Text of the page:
Adaptive surface data compression
ABSTRACT Threedimensional (3D) visualization techniques are becoming an important tool for medical applications. Computergenerated 3D reconstructions of the human skull are used to build stereolithographic models, which can be used to simulate surgery or to create individual implants. Anatomybased 3D models are used to simulate the physical behaviour of human organs. These 3D models are usually displayed by a polygonal description of their surface, which requires hundreds of thousands of polygons. For interactive applications this large number of polygons is a major obstacle. We have improved an adaptive compression algorithm that significantly reduces the number of triangles required to model complex objects without losing visible detail and have implemented it in our surgery simulation system. We present this algorithm using human skull and skin data and describe the efficiency of this new approach.ZusammenfassungComputerbasierte dreidimensionale Visualisierungstechniken haben im letzten Jahrzehnt Einzug in die Medizin gehalten. Aus den computergenerierten dreidimensionalen Rekonstruktionen des Gesichtsschädels werden unter anderem mittels Stereolithographie reale Modelle erstellt, an denen geplante chirurgische Eingriffe simuliert werden können, oder aber die 3DRekonstruktionen dienen dazu, patientenangepaβte Implantate herzustellen. Die Geometrie solch komplexer 3D Modelle wird im allgemeinen mit Hilfe hunderttausender einzelner, planarer Polygone beschrieben. Eine interaktive Darstellung dieser Modelle ist oftmals nicht mehr möglich. In dieser Arbeit beschreiben wir ein erweitertes adaptives Verfahren zur signifikanten Reduzierung von Polygonoberflächen, ohne daβ damit ein Detailverlust in der Darstellung verbunden ist. Dieses Reduzierungsverfahren wurde in ein Operationsplammgssystem integriert und umfassend verifiziert. An zwei medizinischen Datensätzen, der 3D Rekonstruktion der Hautoberfläche und des Gesichtsschädels, wird die Leistungsfähigkeit dieses neuen Verfahrens aufgezeigt.RésuméLes techniques de visualisation tridimensionnelle sont en train de devenir un outil important pour les applications médicales. Des reconstructions 3D du squelette humain générées par ordinateur sont utilisées pour construire des modèles stéréolithographiques qui peuvent être utilisés pour simuler une opération chirurgicale ou pour créer des implants individuels. Des modèles tridimensionnels basés sur l'anatomie sont utilisés pour simuler le comportement physique d'organes humains. Ces modèles 3D sont en général affichés à l'aide d'une description polygonale de leur surface, ce qui nécessite des centaines de milliers de polygones. Pour les applications interactives, ce grand nombre de polygones est un obstacle majeur. Nous avons amélioré un algorithme de compression adaptatif qui réduit significativement le nombre de triangles requis pour modéliser des objets complexes sans perdre de détails visibles, et nous l'avons implémenté dans notre système de simulation de chirurgie. Nous présentons cet algorithme en utilisant des données de squelette et de peau humains et décrivons l'efficacité de cette nouvelle approche.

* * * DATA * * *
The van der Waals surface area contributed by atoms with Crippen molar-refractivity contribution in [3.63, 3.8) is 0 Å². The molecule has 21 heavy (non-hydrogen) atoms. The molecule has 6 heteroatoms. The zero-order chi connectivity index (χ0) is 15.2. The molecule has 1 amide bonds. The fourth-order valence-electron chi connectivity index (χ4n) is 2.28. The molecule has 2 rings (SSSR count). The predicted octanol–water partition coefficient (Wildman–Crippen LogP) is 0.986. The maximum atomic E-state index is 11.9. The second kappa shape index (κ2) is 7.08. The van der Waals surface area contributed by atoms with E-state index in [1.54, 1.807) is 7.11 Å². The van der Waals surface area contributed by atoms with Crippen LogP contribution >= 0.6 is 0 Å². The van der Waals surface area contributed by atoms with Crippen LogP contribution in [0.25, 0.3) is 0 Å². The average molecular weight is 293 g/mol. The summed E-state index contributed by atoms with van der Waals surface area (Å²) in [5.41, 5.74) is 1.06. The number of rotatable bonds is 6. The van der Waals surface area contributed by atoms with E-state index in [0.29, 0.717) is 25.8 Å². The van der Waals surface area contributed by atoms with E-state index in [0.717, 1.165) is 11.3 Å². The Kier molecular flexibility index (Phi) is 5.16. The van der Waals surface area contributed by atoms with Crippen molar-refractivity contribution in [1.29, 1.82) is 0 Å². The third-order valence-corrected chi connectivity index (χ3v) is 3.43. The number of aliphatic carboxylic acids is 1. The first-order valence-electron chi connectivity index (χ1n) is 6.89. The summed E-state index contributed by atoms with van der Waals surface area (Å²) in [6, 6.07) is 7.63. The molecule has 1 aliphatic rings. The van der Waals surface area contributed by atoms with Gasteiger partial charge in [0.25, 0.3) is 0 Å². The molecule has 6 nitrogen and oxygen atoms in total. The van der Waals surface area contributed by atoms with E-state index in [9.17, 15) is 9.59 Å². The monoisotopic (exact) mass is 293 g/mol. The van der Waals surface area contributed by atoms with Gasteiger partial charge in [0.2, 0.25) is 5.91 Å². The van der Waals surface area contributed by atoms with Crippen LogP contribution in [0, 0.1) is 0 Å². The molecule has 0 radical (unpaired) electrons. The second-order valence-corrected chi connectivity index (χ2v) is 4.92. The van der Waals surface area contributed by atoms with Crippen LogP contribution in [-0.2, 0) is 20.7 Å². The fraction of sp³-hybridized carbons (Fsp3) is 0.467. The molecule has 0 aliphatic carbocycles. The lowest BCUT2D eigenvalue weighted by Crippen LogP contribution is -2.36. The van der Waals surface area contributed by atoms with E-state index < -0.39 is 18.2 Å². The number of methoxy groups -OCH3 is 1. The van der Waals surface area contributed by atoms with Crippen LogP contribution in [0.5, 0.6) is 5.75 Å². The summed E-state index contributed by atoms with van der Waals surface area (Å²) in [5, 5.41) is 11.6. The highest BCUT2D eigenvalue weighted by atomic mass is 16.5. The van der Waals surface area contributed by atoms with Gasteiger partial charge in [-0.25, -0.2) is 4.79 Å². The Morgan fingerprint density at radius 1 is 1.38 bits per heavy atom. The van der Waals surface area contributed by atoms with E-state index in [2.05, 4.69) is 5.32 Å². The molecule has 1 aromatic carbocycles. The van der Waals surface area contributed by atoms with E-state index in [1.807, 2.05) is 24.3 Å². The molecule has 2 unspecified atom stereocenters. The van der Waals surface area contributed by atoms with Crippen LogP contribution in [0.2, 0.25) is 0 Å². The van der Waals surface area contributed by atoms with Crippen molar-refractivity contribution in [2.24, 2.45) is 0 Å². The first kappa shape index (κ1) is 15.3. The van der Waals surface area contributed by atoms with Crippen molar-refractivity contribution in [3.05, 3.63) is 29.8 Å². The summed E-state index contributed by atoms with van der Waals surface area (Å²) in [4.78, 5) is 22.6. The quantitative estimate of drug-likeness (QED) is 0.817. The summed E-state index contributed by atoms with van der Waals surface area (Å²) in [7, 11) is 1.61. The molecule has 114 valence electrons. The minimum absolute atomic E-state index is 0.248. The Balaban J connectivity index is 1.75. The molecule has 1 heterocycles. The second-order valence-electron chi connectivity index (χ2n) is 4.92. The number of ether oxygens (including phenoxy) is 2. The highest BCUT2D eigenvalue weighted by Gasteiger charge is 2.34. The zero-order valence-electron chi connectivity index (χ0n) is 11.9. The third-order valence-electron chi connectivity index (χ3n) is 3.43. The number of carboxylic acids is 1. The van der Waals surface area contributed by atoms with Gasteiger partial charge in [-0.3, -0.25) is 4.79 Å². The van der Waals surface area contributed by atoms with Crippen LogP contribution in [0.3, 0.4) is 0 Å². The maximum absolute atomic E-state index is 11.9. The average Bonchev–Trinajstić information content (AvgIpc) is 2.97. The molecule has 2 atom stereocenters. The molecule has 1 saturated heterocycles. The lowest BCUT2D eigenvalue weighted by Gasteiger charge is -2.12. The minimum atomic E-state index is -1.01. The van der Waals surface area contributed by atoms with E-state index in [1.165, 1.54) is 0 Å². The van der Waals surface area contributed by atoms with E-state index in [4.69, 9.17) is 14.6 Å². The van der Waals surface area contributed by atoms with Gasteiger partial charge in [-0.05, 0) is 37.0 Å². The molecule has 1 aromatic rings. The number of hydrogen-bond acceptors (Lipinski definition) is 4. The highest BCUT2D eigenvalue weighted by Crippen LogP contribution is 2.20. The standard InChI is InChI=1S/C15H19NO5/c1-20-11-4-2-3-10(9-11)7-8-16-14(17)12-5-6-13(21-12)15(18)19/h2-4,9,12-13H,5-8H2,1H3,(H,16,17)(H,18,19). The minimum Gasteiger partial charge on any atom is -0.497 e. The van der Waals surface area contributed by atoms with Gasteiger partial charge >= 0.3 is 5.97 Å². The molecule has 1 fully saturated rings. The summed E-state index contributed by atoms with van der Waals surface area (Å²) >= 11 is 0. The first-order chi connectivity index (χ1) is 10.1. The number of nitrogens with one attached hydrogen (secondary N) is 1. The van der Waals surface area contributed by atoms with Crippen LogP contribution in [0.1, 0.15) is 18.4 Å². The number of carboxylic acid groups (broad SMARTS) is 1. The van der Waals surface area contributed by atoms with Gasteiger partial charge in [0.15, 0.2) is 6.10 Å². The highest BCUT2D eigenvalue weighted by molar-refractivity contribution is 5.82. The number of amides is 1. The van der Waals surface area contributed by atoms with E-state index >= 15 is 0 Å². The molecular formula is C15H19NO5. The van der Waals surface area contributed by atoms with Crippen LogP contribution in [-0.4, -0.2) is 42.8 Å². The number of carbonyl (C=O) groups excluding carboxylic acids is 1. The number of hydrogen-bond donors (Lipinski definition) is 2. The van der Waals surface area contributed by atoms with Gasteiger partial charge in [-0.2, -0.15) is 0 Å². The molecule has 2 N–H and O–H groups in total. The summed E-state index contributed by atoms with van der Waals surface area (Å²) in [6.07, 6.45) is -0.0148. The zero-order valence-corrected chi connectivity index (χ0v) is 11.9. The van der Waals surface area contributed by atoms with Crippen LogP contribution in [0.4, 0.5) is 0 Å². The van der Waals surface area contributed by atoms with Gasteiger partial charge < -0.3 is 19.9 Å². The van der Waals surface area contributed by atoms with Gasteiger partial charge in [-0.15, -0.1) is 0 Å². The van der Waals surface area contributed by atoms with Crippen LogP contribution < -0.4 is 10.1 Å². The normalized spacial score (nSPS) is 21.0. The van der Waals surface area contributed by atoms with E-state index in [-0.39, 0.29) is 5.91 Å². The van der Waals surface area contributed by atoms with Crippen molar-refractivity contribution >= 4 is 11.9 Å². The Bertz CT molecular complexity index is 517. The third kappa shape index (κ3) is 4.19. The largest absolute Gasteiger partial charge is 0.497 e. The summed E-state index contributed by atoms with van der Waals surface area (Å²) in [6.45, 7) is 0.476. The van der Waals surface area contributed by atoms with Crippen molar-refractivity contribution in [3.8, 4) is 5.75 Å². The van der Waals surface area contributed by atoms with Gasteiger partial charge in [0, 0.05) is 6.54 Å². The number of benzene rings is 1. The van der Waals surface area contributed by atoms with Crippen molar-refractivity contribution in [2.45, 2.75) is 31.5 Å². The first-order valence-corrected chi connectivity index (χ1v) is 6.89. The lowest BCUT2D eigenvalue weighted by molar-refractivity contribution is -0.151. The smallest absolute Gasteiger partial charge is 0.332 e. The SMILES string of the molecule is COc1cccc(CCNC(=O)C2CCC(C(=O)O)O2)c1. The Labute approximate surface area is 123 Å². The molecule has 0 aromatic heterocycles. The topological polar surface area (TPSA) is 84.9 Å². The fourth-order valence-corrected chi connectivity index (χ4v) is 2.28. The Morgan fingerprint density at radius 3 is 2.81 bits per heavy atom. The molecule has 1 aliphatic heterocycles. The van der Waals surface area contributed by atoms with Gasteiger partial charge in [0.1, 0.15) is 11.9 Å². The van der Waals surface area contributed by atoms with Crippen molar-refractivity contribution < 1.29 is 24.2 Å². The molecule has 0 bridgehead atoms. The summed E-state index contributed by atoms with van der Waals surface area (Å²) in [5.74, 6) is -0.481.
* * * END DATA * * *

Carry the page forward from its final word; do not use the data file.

Dataset: J982 Keeve JCAS
 SourceAvailable from: Erwin Keeve
Dataset: J982 Keeve JCAS

Conference Proceeding: Reconstrucion and visualization of 3D surface model from serialsectioned contour points
[show abstract] [hide abstract]